Games and the human brain
The desire to play is not unique to humans. Many animals also exhibit this quality, especially among the young. Play promotes companionship and teaches many important life techniques, whether they be hunting and defense skills for the animals or math, critical thinking, and sportsmanship for people. Unlike other animals, however, most people tend to get bored playing the same games day after day, stemming from our longing for the newest and greatest. This longing has led to the evolution of games from the dice and cards of early history to the multitudes of games today.
What games stimulate you?
Not all games appeal to all types of people, so in an effort to make them more appealing, rules are changed, added, or removed. Sometimes the pieces themselves are changed, such as from dice to cards, cards to boards, and boards to electronics. Each has its own style of game-play favoring a combination of chance, skill, and strategy, appealing to different audiences. Games with high chance factors appeal to those who like to gamble and enjoy uncertainty. Games of skill appeal to those who enjoy the physical aspect, often as a test of strength or dexterity. Games of strategy appeal more to those who like to be in control of their actions and outwit their opponents. Few games will focus solely on one aspect over the others as this can lead to the outcome of a game being known early during play or even at the outset, removing the fun for most. At the heart of it, games are made so we can have something new to play.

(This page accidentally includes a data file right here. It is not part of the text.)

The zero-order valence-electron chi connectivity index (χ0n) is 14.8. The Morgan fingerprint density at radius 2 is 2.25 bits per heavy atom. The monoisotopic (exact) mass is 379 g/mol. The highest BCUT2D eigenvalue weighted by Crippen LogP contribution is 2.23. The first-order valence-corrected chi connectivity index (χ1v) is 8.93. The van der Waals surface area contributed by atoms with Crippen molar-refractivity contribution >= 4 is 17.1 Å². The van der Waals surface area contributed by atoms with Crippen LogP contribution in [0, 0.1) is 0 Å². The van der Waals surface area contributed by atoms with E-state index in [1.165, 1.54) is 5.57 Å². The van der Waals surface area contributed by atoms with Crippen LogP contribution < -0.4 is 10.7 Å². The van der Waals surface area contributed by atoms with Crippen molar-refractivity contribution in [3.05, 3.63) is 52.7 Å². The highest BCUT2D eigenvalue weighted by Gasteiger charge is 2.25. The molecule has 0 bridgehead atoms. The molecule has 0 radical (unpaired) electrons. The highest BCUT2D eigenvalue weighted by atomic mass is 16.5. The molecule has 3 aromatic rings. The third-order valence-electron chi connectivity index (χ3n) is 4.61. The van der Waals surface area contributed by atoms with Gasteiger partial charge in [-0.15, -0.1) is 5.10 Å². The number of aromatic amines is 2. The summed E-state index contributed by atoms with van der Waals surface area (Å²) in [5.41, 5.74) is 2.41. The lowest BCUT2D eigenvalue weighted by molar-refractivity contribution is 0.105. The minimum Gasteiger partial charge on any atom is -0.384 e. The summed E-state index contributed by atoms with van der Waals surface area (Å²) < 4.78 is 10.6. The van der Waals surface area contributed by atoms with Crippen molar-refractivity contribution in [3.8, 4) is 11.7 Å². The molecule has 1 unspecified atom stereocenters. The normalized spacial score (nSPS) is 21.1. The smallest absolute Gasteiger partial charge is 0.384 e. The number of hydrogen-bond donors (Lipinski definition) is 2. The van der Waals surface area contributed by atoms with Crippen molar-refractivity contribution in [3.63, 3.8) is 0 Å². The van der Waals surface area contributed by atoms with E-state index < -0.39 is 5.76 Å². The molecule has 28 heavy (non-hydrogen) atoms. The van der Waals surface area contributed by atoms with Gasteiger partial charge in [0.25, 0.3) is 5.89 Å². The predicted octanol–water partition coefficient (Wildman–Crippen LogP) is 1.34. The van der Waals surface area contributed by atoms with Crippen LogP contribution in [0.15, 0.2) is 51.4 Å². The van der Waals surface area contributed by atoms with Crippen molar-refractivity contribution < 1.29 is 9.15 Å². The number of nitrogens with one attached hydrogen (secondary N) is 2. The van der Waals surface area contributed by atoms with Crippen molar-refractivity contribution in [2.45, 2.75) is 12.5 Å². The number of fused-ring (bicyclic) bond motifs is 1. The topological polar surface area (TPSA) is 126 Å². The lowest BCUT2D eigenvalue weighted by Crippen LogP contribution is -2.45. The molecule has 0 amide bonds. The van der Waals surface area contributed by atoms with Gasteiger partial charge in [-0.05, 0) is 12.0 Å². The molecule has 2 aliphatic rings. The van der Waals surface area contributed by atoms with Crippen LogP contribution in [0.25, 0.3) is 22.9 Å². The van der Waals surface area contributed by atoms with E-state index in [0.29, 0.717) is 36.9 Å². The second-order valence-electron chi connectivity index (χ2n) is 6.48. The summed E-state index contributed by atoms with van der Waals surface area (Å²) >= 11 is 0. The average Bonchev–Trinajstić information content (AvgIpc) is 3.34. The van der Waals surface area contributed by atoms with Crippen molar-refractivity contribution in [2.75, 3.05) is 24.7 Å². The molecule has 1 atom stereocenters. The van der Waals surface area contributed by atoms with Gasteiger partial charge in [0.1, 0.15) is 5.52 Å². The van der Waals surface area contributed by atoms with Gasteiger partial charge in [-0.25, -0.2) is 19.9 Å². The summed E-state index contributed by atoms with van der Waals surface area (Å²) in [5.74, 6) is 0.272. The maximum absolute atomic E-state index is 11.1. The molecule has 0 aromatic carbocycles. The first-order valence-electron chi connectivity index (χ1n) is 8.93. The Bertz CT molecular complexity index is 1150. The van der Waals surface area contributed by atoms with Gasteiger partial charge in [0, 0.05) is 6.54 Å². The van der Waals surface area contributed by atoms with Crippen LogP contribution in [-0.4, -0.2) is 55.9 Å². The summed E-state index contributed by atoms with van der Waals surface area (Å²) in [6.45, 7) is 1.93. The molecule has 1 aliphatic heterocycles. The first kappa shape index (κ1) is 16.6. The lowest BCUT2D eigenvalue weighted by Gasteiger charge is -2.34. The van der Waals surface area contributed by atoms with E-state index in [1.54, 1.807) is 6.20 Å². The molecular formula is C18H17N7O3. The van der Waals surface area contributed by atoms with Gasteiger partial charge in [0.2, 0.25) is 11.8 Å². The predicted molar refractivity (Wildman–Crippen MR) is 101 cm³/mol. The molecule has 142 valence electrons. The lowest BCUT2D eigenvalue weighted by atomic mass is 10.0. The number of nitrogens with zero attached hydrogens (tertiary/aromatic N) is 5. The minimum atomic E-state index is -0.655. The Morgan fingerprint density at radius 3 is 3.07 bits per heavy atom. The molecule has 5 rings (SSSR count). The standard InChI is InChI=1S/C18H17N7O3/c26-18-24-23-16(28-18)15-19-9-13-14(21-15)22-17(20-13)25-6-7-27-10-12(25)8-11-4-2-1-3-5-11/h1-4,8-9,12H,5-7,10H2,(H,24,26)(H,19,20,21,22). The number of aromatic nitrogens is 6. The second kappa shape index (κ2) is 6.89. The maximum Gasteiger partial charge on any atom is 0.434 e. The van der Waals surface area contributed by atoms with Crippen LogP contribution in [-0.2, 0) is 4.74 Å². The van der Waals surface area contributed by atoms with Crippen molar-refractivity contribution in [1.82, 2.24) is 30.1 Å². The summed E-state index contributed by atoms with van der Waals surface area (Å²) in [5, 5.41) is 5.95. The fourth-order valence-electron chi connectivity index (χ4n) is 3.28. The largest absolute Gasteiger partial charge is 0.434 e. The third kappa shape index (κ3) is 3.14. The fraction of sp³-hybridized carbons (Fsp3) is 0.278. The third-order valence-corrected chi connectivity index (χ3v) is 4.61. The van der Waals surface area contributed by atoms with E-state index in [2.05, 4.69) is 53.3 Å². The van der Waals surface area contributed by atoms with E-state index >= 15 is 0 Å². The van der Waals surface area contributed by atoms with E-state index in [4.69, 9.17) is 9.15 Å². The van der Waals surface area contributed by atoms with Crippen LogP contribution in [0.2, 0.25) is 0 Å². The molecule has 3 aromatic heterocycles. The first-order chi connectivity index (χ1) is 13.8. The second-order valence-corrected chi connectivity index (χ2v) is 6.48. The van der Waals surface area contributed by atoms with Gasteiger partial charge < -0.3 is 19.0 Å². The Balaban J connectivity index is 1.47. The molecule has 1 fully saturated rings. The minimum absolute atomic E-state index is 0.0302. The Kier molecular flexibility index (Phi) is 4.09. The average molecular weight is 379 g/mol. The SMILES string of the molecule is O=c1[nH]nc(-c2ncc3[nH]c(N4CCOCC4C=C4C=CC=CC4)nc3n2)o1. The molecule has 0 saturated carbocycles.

Welcome back my friends, to the show that never ends!
Another week, another article!
And here I sit; scratching my “follicle-ly” challenged pointy head as I try to think of something to say that will be interesting and newsworthy to you all!
Y’know, the two biggest problems with writing these weekly “state-of-the-business” missives is that: A. It is hard to write about something that has yet to be released to the general public…and… B. I have no idea if my words are reaching anyone!